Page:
The last years I try to develop a poetry of failure. I have the profound desire to understand how the medium I work with behaves under certain circumstances, especially under malfunction. It is very inspiring to find out how the image change when the material is treated in unexpected ways. There is a kind of logic and stunning beauty behind it. It is almost as if you dive beneath the surface of the image, and discover the “unconscious” in the image. The visible and the invisible in the image. They coexist but the “unconscious” in the image is only visible by defective treatment.
The not satisfying curiosity, the urge to explore in more depth, and the need for solitude seem to me like an invariable maxim in my work. Undoubtedly, I stick with a certain visual vocabulary and remain with related themes. To conclude, therefore, it seems that the desire to create a sort of mental landscape of desire, where the viewer engages actively in the process of conveying meaning, a kind of visual experience that is liberated from the rational consciousness will accompany me for a long time.
How have people such as family, friends, writers, philosophers, other artists or even pop icons had an impact on the work you do?
To be continuously surrounded by art and its history, and my curiosity and thirst in literature, philosophy, and psychology allow me to dive deep into the ocean of inspiration. I believe there are influences, of those I am not even aware of. By contrast, to name the influences of those I am aware of certainly could fill pages. I must concede, however, that I prefer to discuss about the particular pieces of art, art films, video art or writings, rather than the artist or writer in general but to list them would leap beyond the boundaries. Therefore, I try to name some writers and artists whose works accompanying me since a long time: the writings of Joseph Brodsky, Italo Calvino, Elias Canetti, Carl Gustav Jung, Anaïs Nin and Susan Sontag. I also appreciate the works of the filmmaker Bill Morrison, and Peter Tscherkassky, who both work with found footage as well as the works of Tacita Dean and Chris Marker. Equally, I appreciate the work of the composer Delia Derbyshire. From the field of photography the works of my master Arno Fischer, the enchanting photography of Sibylle Bergemann, Mario Giacomelli, Sally Mann, Sarah Moon and Francesca Woodmann have moved me deeply.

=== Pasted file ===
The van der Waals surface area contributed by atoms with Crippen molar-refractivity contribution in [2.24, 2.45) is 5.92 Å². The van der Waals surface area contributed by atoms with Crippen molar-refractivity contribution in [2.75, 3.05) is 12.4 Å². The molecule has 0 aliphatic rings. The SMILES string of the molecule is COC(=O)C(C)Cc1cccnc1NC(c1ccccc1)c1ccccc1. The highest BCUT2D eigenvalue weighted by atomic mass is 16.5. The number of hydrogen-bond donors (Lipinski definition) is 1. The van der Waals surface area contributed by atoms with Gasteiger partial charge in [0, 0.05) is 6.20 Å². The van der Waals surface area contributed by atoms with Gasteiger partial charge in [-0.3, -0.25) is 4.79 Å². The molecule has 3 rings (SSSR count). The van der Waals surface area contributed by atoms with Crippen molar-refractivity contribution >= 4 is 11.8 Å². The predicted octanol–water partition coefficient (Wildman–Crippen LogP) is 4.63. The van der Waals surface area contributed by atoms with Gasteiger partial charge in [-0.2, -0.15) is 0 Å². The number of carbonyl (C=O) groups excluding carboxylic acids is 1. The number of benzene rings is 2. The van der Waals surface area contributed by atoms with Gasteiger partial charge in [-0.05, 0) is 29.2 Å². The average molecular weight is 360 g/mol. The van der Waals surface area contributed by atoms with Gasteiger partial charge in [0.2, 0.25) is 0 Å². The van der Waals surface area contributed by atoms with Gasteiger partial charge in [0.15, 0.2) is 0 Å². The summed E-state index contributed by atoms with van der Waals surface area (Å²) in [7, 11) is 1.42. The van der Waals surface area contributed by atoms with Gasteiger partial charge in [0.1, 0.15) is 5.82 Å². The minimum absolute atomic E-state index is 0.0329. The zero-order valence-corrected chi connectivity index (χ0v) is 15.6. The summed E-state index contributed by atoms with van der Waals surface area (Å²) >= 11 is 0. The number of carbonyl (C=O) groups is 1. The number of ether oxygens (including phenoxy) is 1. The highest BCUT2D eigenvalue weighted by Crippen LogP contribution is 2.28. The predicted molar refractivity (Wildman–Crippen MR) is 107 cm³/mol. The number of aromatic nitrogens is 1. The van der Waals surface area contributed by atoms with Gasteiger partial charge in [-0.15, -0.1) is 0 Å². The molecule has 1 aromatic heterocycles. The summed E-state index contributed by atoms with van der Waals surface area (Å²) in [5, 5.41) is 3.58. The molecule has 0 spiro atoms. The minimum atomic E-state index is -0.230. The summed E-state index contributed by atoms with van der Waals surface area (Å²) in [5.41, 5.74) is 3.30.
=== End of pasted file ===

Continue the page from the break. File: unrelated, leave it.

Have you ever been pulled in the direction of a pursuit other than being an artist? What are your other interests?
I faced many streets and some crossroads but I always walked towards the arts and art history. Art can be a universal language, and overlaps with many other disciplines. My curiosity is never satisfied and during my creative process, I explore constantly comprehensive topics.
Kardinal was born in East Germany, she studied Fine Arts and Art History in Germany and Italy. In 2008, she took up her Master’s studies in Fine Arts with a focus on photography, film, and new media. An intensive confrontation with photography and new media led her to study in Rome from 2008 to 2009. Back in Germany, she was a master student of Arno Fischer from 2010 to 2011. Influenced by her intense work in photography, she began to work with obsolete video-technology in 2009. M. Kardinal successfully completed her studies with a Master of Arts degree in Fine Arts in 2012.
Her work has been exhibit and screened in national and international exhibitions and film screenings including Festival Alto Vicentino VIII (Italy, 2014), Nomadenkino Berlin (Germany, 2014), SI FEST#OFF di Savignano Immagini Festival (Italy, 2013), Another Experiment by Woman Film Festival at Anthology Film Archives New York City (USA 2013), the International Short Film Festival Detmold (Germany, 2013) and the European Month of Photography In Berlin (Germany, 2012).
Kardinal lives and works as a freelance artist and in Germany and Italy.
All images copyright of the artist and used with their permission.